To all "medical coverage is a privilege" folks:
- 4Mar 18, '12 by dirtyhippiegirlYou're presented with a five year-old who probably has appendicitis. The family is poor, does not have medical insurance, and they only have a small amount of money to cover diagnostics and treatment of their child. (Any veterinarians on this forum?)
Because of the OMG free market stuff, you can remove the child's appendix for a minimum of...$5,000. However, this child's family cannot afford that and are not eligible for that much credit.
...what do you do? What if you're presented with ten such cases over the course of a month?
- 7Mar 19, '12 by nicurn001What you are presenting is a medical necessity , the child needs the appendectomy , the problem is who will pay .Some feel financing of healthcare through insurance is a priveledge to be earned by individuals , whilst others feel it is a right that is the responsibility of the who;e comunity to finance .
My feeling is that those who argue for individual responsibility , conveniently forget or minimize the number who will never be able to finance their own healthcare and over estimate the ability of private insurance to provide healthcare for ALL .Effectively this group is simply arguing for the right of insurers to make a profit and for us to be paying for healthcare twice ie taxes to pay for the healthcare recieved by the uninsured and then paying for their own private insurance .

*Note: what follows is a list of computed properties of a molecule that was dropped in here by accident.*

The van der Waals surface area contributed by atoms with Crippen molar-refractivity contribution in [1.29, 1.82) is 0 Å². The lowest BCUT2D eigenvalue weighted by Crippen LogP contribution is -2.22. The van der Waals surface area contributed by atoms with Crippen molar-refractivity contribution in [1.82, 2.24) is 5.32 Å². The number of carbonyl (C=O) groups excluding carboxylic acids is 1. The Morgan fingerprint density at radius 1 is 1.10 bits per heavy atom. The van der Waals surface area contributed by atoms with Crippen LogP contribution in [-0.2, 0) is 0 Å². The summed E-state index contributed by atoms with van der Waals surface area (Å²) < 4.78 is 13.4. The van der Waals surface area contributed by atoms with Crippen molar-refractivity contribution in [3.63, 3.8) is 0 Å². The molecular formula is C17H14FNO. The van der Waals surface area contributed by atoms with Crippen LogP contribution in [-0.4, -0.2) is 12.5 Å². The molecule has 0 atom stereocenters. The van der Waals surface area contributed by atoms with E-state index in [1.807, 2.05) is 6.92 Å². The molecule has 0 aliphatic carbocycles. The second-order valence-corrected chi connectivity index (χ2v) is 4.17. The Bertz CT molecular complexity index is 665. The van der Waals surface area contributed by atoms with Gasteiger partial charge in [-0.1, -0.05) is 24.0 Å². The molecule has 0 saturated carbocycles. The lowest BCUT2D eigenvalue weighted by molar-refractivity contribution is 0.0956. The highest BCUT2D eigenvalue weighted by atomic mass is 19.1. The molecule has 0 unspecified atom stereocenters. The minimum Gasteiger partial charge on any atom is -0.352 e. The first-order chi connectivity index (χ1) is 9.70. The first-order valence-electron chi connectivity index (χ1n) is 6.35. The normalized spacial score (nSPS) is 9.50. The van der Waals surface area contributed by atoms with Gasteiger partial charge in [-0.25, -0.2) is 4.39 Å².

- 13Mar 19, '12 by LynnLRNWhat do you do when your car breaks down??? The kid gets the operation (no hospital would turn this kid away) and the family works with the hospital on a payment plan and slowly pays it back. Plus, a lot of hospitals have programs to reduce the cost if they qualify.
My brother was born premature and this racked up tons of hospital bills, my parents did not have extra money (neither of my parents even graduated high school). They worked hard at their minimum wage jobs (prioritized, did not buy things that people now a days THINK they DESERVE, I did not have cable growing up, etc.) and they paid back the large amount of hospital bills without ever filing bankruptcy (or getting handouts from the govt. which they probably could of but didn't know enough) and I always had a roof over my head.
- 10Mar 19, '12 by LynnLRNPlus, I know a lot of people who could get insurance but they would rather have the extra 100-200 bucks in their pocket a month not looking at the future and the possibility of 10,000 of debt in hospital bills. I blame most of the problems on our society and the stupid choices we make.
- 10Mar 19, '12 by nicurn001I certainly agree that those who can afford to have insurance should not shift that risk onto me , so that their medical expense cost me higher premiums , that is the sole reason for the individual mandate .
As to those on minimum wage having to scrimp and scrape , throughout their life to pay a bill , when this burden could have been shared ( using the car analogy , we have auto insurance to share the risk and pay for an accident damage / injury ) .Surely as a society it is better to share the burden of health care for all than having some living in servitude to pay healthcare bills whilst others can sit back and live off the profits that the healthcare system provides them .
Please remember the whole idea of insurance is to spread the risk of a liability to as large a group as possible , to be able to meet all claims while keeping the cost to all of covering that risk as low as possible .